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How Startups Can Derive Real Financial Planning Insights from Annual Reports

Nobody looks forward to slogging through a huge collection of reports at the end of the fiscal year, especially if your startup hasn’t exactly been achieving hockey stick business growth.

How Startups Can Derive Real Financial Planning Insights from Annual Reports

However, diligently looking over your reports is an excellent way to gain some insights into where your company is headed. That’s why startups with sufficient investment capital often name a CFO even before they add other members to their staff.

If you’re an entrepreneur, then chances are that you already understand how important it is to keep a close eye on your finances.

What you might not realize, however, is the constant need to provide better reports in order to ensure that your chief financial officer has all of the information they need to work with, to derive real insights about the future.

Better reporting processes are a big part of that goal. While it isn’t necessarily enjoyable to read over material that points out problems in your operation, improved reporting procedures can reduce the risk that any of these problems blossoms into something major.

By providing clear, accurate, and concise reports from the get-go, your CFO will be empowered to fight these problems and come up with equally clear solutions.

The real question that remains, however, is how to do this. Take, for example, a medium-sized startup company that consistently sets prices too high.

This firm might end up with lower than expected cash flow levels, which would have been avoidable had the firm simply complied with the most basic annual 10-K filing rules.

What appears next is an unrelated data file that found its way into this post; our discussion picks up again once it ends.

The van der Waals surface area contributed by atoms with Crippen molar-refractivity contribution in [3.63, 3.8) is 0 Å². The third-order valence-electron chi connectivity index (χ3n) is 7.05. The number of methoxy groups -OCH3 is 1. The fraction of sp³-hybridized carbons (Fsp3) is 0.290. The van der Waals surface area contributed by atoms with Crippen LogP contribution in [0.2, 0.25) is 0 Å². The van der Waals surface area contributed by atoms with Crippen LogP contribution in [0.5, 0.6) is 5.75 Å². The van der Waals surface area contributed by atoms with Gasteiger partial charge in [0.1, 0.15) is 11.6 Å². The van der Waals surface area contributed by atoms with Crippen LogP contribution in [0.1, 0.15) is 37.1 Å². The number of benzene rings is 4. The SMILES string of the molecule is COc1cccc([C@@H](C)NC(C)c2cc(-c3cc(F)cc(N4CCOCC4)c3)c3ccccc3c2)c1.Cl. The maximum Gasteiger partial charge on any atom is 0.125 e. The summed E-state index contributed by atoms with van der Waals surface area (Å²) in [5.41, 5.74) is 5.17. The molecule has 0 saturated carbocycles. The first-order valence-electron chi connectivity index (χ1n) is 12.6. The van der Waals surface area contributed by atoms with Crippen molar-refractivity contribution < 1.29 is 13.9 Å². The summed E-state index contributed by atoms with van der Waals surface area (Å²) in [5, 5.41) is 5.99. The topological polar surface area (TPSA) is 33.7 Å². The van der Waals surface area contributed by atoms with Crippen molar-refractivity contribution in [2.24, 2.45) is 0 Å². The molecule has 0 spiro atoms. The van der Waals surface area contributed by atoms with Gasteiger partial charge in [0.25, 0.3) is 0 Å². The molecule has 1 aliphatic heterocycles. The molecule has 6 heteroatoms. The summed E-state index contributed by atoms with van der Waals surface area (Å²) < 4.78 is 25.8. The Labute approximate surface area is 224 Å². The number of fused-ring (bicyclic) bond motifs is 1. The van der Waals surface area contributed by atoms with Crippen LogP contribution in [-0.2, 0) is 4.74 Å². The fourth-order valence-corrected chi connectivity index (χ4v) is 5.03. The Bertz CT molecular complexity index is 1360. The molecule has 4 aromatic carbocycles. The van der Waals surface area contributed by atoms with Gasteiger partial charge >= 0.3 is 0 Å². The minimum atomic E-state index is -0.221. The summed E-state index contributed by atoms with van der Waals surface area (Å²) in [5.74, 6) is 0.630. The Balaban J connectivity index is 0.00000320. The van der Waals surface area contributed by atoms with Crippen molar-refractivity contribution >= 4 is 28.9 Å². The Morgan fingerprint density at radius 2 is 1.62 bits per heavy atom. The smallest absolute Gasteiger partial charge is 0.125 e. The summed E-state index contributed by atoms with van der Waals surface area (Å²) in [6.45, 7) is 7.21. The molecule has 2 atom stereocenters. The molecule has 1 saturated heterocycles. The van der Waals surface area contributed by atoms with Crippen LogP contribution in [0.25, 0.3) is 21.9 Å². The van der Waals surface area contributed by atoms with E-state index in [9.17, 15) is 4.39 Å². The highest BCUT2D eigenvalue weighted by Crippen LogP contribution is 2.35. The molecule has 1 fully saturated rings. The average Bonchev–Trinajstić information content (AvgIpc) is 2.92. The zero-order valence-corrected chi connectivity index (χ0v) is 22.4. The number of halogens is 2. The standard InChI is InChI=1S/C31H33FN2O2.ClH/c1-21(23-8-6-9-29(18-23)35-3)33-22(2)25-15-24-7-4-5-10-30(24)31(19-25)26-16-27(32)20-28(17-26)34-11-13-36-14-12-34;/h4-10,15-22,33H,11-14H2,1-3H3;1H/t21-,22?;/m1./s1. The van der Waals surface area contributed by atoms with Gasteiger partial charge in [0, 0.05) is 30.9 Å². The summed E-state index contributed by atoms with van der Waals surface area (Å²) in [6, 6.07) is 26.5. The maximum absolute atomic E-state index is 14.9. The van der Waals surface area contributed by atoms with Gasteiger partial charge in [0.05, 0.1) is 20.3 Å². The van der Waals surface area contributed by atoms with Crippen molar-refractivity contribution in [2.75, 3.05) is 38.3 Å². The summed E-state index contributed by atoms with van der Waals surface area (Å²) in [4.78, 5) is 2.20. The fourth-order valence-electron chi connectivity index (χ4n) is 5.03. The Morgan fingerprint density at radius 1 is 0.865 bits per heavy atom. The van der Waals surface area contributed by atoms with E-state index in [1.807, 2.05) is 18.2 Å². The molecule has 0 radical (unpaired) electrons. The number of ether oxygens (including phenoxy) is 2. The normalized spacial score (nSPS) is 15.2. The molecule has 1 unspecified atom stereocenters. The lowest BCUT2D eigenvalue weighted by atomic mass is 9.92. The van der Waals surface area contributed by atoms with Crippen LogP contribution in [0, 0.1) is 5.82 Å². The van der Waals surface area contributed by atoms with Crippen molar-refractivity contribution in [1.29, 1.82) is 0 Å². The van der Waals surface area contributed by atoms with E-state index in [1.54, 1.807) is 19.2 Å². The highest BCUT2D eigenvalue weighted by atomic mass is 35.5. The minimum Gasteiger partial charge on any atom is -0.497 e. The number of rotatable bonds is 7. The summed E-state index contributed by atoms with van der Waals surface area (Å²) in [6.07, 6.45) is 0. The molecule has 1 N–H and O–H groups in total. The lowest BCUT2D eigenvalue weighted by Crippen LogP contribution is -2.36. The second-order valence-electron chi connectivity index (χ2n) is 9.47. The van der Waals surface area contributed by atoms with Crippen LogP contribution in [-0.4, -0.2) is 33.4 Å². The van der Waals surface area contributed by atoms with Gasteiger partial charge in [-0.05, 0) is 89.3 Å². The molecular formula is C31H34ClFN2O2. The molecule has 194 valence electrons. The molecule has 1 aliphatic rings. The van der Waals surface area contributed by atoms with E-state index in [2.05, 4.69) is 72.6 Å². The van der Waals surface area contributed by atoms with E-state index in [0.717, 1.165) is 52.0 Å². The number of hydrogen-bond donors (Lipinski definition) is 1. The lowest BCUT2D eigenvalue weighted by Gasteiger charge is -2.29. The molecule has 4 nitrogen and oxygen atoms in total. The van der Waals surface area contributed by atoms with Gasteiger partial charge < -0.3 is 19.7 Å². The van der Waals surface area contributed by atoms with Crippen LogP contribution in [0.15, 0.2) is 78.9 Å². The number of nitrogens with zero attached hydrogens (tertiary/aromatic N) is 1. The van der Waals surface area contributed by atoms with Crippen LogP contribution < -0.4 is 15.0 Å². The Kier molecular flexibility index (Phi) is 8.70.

Deciding What Information to Include in Your Reports

Any annual report is only going to be as good as the processes that compile it. Hard numbers are always going to be the most important aspect of a report, so entrepreneurs need to make sure that the initial numbers they’re feeding into the system are accurate.

Check all of your inputs and ensure that the numbers make sense going into whatever system you’re using to generate reports. Systemic problems, like those resulting from faulty or dated reporting software, need to be corrected at this point as well.

Every company is going to be a little different with what should be included in their reports, but in general, the essential components of a 10-K filing should at least include:

  • Item 1 – Business Description
  • Item 2 – Potential Risk Factors
  • Item 3 – Any Legal Proceedings
  • Item 6 – Selected Financial Data
  • Item 7 – Management Discussion
  • Additional Analysis of the Current Situation

Pay special attention to any lines regarding an evaluation of solvency, especially if you’ve contracted with a professional financial advisor to handle any reporting requirements you’ve run into. This part of the report will give you the bottom line on whether or not your company is actually staying above water.

That being said, you’ll also want to keep in mind that no matter what, your firm is still made up of people, so adding anecdotes from the movers and shakers in your startup is a great way to provide additional material for your CFO and other financial specialists to draw insights from.

Since you’re probably bringing along your annual reports each time you meet a potential new client or investor, this along with the business description and risk factor areas should prove to be of special interest. A few other improvements can make this aspect all the more impressive.

Improving Your Reporting Workflows

In general, only companies that have multiple shareholders issue formal detailed annual reports as required by federal regulators. These are designed to help shareholders learn more about the financial status of the companies they put their money in.

It also gives managers an opportunity to please their case and comment on how their businesses operated over the previous year.

Rules put forth by the SEC require pretty much every company and registered mutual fund to submit a report electronically. They also have to post a variety of proxy materials on their own sites.

Getting these details out of the way helps to ensure that you’ll have plenty of time to use the reports sitting on your desktop to make those vaunted decisions that you’ll be empowered to make as a result of these reports.